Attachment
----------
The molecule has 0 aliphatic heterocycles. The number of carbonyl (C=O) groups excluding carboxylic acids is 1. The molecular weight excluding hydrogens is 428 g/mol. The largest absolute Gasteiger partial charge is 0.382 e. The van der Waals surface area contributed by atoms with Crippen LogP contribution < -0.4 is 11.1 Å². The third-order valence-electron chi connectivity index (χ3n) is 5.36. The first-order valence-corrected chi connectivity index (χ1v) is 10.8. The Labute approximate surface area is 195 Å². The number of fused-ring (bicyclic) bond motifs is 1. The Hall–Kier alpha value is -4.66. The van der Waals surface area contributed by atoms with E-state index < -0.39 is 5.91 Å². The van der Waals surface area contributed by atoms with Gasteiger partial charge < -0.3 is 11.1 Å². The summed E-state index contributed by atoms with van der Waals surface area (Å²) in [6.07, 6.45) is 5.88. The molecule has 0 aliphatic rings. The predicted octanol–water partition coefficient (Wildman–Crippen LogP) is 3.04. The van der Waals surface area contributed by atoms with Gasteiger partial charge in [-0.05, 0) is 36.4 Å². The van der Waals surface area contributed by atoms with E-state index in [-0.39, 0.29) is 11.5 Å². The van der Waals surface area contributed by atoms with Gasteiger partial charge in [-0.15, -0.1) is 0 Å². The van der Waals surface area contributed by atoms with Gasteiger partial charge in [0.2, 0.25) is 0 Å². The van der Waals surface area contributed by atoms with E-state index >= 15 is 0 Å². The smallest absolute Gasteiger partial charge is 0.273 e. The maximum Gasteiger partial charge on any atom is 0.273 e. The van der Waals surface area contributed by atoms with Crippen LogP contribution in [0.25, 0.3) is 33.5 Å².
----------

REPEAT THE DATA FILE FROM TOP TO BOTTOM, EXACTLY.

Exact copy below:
The molecule has 0 aliphatic heterocycles. The number of carbonyl (C=O) groups excluding carboxylic acids is 1. The molecular weight excluding hydrogens is 428 g/mol. The largest absolute Gasteiger partial charge is 0.382 e. The van der Waals surface area contributed by atoms with Crippen LogP contribution < -0.4 is 11.1 Å². The third-order valence-electron chi connectivity index (χ3n) is 5.36. The first-order valence-corrected chi connectivity index (χ1v) is 10.8. The Labute approximate surface area is 195 Å². The number of fused-ring (bicyclic) bond motifs is 1. The Hall–Kier alpha value is -4.66. The van der Waals surface area contributed by atoms with E-state index < -0.39 is 5.91 Å². The van der Waals surface area contributed by atoms with Gasteiger partial charge < -0.3 is 11.1 Å². The summed E-state index contributed by atoms with van der Waals surface area (Å²) in [6.07, 6.45) is 5.88. The molecule has 0 aliphatic rings. The predicted octanol–water partition coefficient (Wildman–Crippen LogP) is 3.04. The van der Waals surface area contributed by atoms with Gasteiger partial charge in [-0.05, 0) is 36.4 Å². The van der Waals surface area contributed by atoms with E-state index in [-0.39, 0.29) is 11.5 Å². The van der Waals surface area contributed by atoms with Gasteiger partial charge in [-0.15, -0.1) is 0 Å². The van der Waals surface area contributed by atoms with Gasteiger partial charge in [0.2, 0.25) is 0 Å². The van der Waals surface area contributed by atoms with E-state index >= 15 is 0 Å². The smallest absolute Gasteiger partial charge is 0.273 e. The maximum Gasteiger partial charge on any atom is 0.273 e. The van der Waals surface area contributed by atoms with Crippen LogP contribution in [0.25, 0.3) is 33.5 Å².